Monday, November 3, 2008

The future sucks

Lately I've been fascinated by the futurism of the past, e.g. how people years ago viewed the future. What did they expect? What did they think the future would look like? What did they want to make out of their own futures?

One of the great examples of historical futurism is the movie "Metropolis", from 1926. Metropolis is considered one of the great masterpieces in cinema history - a truly visionary look at a dystopian future where a rigid caste system condemns the proletariat to lives of subterranean misery.

The future in Metropolis is 2026 - not too far away for us. The technology of Fritz Lang's vision isn't really very exciting - today we have lots of stuff he didn't dream of. And the Marxist-porn view of the economic future hasn't come about either.

But Metropolis reflected a fascination with the future common in the first half of the 20th century. There was a tremendous sense of hope and anticipation that there was a lot of future ahead. The future was everywhere back there in the past.

The Nazis were big on futurism - which might have been a result of the influence of Fritz Lang and other German visionaries of the immediate pre-Nazi period. They were really good at big, bold, stylish symbology - as was Franklin Roosevelt's new deal. The art deco future was right around the corner for almost everyone in the 1930s.

The ultimate expression of the future in the 1930s, of course, was the 1939 World's Fair in New York. It was that World's Fair that gave us "The World of Tomorrow" and "Futurama". The view of the future in Flushing was truly utopian, and truly industrial. It was exciting, and large, and optimistic:

What they didn't imagine in 1939 was the main feature of the actual future: the information revolution. (Although they did have TV:)

I fear we have lost that optimism for the future. Maybe it was innocence. Whatever it was, it would seem that the future is now here and we have no more hope or anticipation of what's going to happen next.

That's a very strange situation. Throughout recorded history there has been a sense that exciting things would happen in the future, but now it seems all our future is retro.

Our space program? We're going to rely on the Russians to get to our 1970s-technology space station on their 1960s-technology rockets. That's until we can try to duplicate our accomplishments of the 1960s and return to the moon.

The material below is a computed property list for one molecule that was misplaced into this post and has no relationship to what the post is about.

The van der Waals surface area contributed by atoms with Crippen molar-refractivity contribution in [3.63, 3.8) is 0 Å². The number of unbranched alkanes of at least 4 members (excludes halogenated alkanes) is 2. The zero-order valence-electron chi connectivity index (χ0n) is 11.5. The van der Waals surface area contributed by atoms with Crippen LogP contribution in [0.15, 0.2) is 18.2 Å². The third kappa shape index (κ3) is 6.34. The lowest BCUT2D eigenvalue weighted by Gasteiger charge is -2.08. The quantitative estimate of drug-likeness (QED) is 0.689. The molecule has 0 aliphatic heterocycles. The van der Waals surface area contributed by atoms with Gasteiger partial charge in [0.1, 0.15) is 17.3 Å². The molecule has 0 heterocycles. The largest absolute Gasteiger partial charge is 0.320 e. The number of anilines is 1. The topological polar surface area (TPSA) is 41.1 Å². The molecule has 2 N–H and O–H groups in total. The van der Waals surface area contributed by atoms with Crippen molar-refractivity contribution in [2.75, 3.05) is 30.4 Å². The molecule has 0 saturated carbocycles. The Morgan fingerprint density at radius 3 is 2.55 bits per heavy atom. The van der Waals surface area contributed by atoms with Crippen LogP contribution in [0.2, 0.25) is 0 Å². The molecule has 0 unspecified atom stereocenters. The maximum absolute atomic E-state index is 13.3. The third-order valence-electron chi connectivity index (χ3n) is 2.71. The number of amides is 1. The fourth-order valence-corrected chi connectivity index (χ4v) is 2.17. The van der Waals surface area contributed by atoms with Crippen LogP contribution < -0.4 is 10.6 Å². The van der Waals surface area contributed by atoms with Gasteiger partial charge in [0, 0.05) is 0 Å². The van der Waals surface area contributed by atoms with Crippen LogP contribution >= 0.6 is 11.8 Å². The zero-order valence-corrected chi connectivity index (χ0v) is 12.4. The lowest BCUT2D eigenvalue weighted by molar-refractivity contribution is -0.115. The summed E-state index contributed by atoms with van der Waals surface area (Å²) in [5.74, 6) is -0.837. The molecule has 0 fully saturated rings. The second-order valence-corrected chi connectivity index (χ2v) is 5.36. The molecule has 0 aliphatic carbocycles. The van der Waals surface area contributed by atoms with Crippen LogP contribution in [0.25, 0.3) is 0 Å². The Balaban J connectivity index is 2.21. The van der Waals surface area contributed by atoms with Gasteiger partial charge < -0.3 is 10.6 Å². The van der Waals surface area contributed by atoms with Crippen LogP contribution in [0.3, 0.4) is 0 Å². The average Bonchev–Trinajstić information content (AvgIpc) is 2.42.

Science fiction? It's mostly about recreation of the good science fiction of the 1960s (Star Trek) and 1970s (Star Wars).

Architecture? We can't even replace the World Trade Center.

The only things we really have that have made big difference are personal electronics and information technology. The ubiquity of integrated circuits and computing technology has really made a difference, but its mainly a personal difference. This blog, and the laptop, connected via wireless networking to the internet, that I'm using to write it, are about it for our future.

But the point is that we're not looking forward any more. At the 1939 World's Fair, there was so much to look forward to, that was just about to happen, that ordinary people couldn't even take it all in. (Of course there was also that big war coming up, but people were looking forward, away from the recent depression, anyway). There was the hope for travel, and exploration. For consumer technology and improvements in the standard of living. There was the constant hope that big, exciting things were just about to happen.

Today we fear the future and don't want to look at it. We see the future as a place that isn't as good as where we are, or where we just came from. There's a sense that the bright future that earlier generations looked forward to has recently come, and gone. There's lots of evidence that its true.

So what do we do? How can we make the future attractive again?

I think it takes imagination. We need people with creativity, like Philo T. Farnsworth or Gene Roddenberry, to show us a future that's worth living in. The great advances of the 20th century didn't just happen - they resulted from people who had the will to make their imaginations real.

The future could be bright - if we could find a few bright people to illuminate it.


Anne C. said...

"Architecture? We can't even replace the World Trade Center." Meh, the WTC is being built by a developer. Developers are almost *never* forward thinking. It's much safer and cheaper to do things the same old way.
Building technology is moving forward (slowly) in the areas of sustainable design and automated building systems.
There's also advancement in the design of building. We're working in system called Building Information Management, which builds a 3D version of the building.

And if you really want to see quicker advancement in architecture, don't look in the USA.

John the Scientist said...

Anne - I think you just proved CW's point. Advances are being made incrementally, and in IT / design software, not in the designs themselves. Sustainable design is not a forward-looking movement - it merely hopes to preserve the present level.